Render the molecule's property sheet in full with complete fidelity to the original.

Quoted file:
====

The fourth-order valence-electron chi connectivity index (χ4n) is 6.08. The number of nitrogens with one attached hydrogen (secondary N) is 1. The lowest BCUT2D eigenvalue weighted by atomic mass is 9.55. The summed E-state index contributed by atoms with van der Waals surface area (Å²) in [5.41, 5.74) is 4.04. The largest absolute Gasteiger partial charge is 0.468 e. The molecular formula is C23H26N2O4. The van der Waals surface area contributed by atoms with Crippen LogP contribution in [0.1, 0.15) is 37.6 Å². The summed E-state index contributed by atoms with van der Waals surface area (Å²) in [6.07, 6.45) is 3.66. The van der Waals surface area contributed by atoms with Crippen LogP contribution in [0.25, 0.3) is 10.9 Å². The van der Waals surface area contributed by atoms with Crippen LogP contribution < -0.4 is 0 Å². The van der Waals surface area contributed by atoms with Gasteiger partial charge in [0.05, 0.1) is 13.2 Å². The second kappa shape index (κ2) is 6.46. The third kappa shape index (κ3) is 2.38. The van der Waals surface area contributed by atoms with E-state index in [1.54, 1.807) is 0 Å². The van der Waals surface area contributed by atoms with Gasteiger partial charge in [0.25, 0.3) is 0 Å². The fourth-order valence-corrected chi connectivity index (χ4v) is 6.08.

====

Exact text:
The fourth-order valence-electron chi connectivity index (χ4n) is 6.08. The number of nitrogens with one attached hydrogen (secondary N) is 1. The lowest BCUT2D eigenvalue weighted by atomic mass is 9.55. The summed E-state index contributed by atoms with van der Waals surface area (Å²) in [5.41, 5.74) is 4.04. The largest absolute Gasteiger partial charge is 0.468 e. The molecular formula is C23H26N2O4. The van der Waals surface area contributed by atoms with Crippen LogP contribution in [0.1, 0.15) is 37.6 Å². The summed E-state index contributed by atoms with van der Waals surface area (Å²) in [6.07, 6.45) is 3.66. The van der Waals surface area contributed by atoms with Crippen LogP contribution in [0.25, 0.3) is 10.9 Å². The van der Waals surface area contributed by atoms with Crippen LogP contribution < -0.4 is 0 Å². The van der Waals surface area contributed by atoms with Gasteiger partial charge in [0.05, 0.1) is 13.2 Å². The second kappa shape index (κ2) is 6.46. The third kappa shape index (κ3) is 2.38. The van der Waals surface area contributed by atoms with E-state index in [1.54, 1.807) is 0 Å². The van der Waals surface area contributed by atoms with Gasteiger partial charge in [0.25, 0.3) is 0 Å². The fourth-order valence-corrected chi connectivity index (χ4v) is 6.08.